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3.9 out of 5 stars
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3.9 out of 5 stars
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If there's one thing that Shaun always does well its pick a role that not only fits well within the situation to which they'll find themselves but also find a way to twist the readers perspectives allowing them to see the heroism of the common man depicted in its greater glory. Here the character is a teacher who after suffering emotional and physical trauma seeks to find a new life. Having talked to his ex-wife he is persuaded to find a new position away from the place where the attack took place and manages to get a teaching placement at a private school that comes with the added bonus of a new home.

Whilst looking round the cottage he finds disturbing images of his predecessor which leads him into an investigation, during which his colleagues are all closed lipped about the events. Help comes in the form of the female member of staff with the relationship developing as events unfold. Things in the classroom aren't going as well, as he finds that there is a small click amongst his pupils that know more about him than he's revealed which leads to paranoia that escalates after his love interest ends up missing.

The book itself is unfortunately tedious with very little happening as if the author had a good idea for a novella that had to be stretched to accommodate a novel brief. Add to the mix Shaun's almost superstitious usage of certain words within the text and it does leave you wondering if he's had his day. However, what really got to me was that after so many carefully created plots that he turns out a novel that felt too much a cross of the "Wicker Man" and "Class of 1984" which sadly had none of the originality of either. For me Shaun really has lost it and I only hope that at some point he'll take a long hard look at what he's been releasing and asks the fans what they want rather than relying on his name to sell an inferior product.
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on 5 April 2012
I've been a Shaun Hutson fan for a very long time and must have read the great majority of his books. They have invariably been a great read and have always left me looking forward to the next one.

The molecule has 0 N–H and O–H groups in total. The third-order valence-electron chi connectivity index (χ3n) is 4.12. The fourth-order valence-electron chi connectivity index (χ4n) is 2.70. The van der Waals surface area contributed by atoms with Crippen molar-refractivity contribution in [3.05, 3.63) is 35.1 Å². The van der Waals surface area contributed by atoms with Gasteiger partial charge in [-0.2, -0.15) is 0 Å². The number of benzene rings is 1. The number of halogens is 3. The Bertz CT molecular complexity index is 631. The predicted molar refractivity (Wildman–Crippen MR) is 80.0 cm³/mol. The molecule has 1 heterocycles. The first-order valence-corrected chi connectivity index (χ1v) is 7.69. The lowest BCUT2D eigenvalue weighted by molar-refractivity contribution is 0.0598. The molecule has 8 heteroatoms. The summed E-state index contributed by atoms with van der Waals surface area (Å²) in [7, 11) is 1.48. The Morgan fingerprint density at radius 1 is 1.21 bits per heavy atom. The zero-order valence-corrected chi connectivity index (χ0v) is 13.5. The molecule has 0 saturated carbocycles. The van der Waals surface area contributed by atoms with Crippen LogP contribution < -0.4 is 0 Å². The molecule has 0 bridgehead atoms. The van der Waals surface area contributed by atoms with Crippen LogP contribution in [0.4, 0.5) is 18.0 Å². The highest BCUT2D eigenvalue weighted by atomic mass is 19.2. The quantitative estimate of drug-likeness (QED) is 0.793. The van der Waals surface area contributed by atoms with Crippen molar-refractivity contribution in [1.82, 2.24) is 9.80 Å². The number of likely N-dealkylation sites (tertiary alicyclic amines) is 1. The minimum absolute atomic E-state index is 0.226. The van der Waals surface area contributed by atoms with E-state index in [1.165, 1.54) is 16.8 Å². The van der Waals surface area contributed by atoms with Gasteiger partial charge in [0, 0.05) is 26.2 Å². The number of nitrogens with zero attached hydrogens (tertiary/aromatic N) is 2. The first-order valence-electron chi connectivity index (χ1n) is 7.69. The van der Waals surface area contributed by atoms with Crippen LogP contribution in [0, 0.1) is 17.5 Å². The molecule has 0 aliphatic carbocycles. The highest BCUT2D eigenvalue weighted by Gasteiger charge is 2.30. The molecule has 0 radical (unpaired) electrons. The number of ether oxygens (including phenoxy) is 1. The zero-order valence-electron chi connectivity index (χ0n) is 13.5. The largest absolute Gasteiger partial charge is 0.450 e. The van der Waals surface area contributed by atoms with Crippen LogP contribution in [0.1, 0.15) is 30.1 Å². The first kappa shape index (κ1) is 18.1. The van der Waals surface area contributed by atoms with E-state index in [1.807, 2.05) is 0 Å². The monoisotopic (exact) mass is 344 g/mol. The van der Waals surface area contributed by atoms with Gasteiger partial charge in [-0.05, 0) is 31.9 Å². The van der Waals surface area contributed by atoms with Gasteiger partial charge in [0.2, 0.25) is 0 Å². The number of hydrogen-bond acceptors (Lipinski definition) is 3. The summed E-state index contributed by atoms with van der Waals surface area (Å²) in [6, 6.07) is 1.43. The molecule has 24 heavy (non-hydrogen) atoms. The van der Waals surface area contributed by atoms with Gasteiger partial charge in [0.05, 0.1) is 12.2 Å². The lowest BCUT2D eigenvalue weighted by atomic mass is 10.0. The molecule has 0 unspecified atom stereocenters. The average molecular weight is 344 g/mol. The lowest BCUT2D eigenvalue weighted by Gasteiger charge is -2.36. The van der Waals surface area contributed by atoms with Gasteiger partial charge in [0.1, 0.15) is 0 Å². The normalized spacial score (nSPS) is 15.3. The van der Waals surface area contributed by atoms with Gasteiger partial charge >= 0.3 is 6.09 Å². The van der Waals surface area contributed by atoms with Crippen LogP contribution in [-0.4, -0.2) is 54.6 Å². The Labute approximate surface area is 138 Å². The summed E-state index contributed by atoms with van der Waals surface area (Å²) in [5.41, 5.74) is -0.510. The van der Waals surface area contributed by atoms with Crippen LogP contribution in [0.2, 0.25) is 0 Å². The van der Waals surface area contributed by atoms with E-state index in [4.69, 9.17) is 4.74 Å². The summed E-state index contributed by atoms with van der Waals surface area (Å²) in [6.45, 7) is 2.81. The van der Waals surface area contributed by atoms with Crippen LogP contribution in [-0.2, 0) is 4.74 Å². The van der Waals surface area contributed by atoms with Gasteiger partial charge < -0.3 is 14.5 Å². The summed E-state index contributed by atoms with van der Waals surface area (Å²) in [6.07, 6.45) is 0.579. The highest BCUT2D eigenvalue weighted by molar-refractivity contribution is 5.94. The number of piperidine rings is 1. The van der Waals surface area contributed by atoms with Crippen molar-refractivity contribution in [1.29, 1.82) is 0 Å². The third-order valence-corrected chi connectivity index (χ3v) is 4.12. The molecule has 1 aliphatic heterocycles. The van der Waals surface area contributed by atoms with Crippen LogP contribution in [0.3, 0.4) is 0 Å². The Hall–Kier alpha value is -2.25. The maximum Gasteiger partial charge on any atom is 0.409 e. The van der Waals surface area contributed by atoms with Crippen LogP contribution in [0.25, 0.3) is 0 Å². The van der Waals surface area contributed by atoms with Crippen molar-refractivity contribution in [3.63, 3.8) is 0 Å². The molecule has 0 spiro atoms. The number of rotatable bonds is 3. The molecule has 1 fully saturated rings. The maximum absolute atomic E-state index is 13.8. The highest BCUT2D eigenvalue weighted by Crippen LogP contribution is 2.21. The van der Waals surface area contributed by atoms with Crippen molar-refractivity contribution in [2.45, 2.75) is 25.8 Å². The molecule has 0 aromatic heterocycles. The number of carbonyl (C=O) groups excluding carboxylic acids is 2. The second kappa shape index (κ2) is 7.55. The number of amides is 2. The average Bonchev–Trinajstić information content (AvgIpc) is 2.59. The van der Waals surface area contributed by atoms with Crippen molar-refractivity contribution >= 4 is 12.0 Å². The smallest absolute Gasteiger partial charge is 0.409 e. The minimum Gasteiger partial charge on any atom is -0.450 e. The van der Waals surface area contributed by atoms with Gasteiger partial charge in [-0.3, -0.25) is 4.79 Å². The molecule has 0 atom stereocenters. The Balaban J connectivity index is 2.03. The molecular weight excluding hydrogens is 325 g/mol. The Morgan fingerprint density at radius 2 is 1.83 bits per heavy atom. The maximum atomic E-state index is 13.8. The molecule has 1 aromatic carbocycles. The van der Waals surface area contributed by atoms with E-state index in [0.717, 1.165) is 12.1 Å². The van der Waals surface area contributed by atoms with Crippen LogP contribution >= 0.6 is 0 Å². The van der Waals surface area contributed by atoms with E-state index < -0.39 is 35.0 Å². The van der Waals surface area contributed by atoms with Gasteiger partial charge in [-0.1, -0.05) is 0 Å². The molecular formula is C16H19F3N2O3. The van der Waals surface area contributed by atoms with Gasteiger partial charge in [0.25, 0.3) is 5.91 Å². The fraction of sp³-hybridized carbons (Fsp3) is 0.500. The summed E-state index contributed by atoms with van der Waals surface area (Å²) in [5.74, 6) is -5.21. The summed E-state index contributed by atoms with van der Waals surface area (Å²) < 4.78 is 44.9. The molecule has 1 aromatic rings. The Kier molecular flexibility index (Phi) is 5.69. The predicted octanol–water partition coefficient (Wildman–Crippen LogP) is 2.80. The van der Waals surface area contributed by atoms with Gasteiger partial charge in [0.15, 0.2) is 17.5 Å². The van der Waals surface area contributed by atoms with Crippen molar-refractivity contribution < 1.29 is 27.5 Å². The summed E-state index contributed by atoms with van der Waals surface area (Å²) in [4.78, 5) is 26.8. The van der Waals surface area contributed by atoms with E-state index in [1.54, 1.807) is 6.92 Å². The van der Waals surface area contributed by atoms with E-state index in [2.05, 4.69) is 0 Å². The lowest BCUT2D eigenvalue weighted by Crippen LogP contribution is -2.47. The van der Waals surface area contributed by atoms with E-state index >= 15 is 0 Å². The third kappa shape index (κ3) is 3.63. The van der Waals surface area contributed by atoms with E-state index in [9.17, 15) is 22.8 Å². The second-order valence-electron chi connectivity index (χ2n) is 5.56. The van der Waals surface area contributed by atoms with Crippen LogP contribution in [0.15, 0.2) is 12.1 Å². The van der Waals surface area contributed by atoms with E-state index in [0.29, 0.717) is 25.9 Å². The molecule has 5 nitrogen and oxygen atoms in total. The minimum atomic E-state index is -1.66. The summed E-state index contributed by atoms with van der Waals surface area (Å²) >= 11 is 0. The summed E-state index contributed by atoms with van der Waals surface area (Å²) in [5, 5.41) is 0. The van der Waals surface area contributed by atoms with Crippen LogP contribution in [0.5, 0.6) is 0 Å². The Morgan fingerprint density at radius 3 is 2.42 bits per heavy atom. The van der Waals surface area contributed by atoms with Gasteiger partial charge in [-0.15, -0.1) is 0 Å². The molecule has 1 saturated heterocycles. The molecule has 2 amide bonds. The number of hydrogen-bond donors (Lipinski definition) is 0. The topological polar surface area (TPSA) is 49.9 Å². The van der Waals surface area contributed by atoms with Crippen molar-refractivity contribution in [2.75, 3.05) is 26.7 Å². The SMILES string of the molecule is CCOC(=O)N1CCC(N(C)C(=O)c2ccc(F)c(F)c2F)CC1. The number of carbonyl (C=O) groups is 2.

But not this time.
We have the multiplicity of plot lines, all moving forward to join up in the customary explosive finish. But they moved forward so slowly as to be pretty tedious at times.
Also, for some reason Shaun includes several very explicit sexual scenes which really are gratuitous and not required in such detail. Does the author really believe that his army of loyal readers buy his books for gratuitous sex?
Whilst this is an OK read, I did find myself rushing pages towards the end..I was really quite glad when I finally completed it.
This is not vintage Shaun Hutson by any means and if you're planning to buy it as your first taste of this author, you probably wouldn't choose to buy any more.
But you're an avid Red, Shaun, as I am, so you're excused this, for you, slightly lacklustre story! I'll still be ready for the next book. In the meantime, lets all hope that Kenny has the good sense to ditch Carroll, Henderson, Downing and Adam at the end of the season.
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on 2 July 2014
Good. 5 star- ish but I'll give it 4.5. Couldn't wait to get back into it. Fast paced, colourful, Hutson classic material. Not as mind-blowingly good as his original Shadows, Erebus, Deathday and Breeding Ground (my all time Hutson favs) but up there, certainly a notch above some of his other later stuff. V good and satisfying read.
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on 6 May 2012
Quite the page-turner, as fans of Hutson have come to expect. Everything's present and accounted for: the short chapters, the cliffhanger endings, plenty of dialogue, lots of twists and turns and just enough character definition to keep you invested in the story.

This one's an old-school Satanic Panic novel. Think Wickerman meets Kill List and you're on the right road.

I really enjoyed it.
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on 3 June 2011
After been badly beaten by a gang of youths, schoolteacher, Peter Mason decides to accept an offer to teach in a posh, private school in a small town in Buckinghamshire. However, there are strange things happening in the town, and Mason discovers that his predecessor in the school has left without a trace.

This story is quite a good read, although it is a bit on the short side. There is quite a bit of suspense, but only a few really creepy moments. I felt the ending was a bit rushed too. Overall, though not too bad.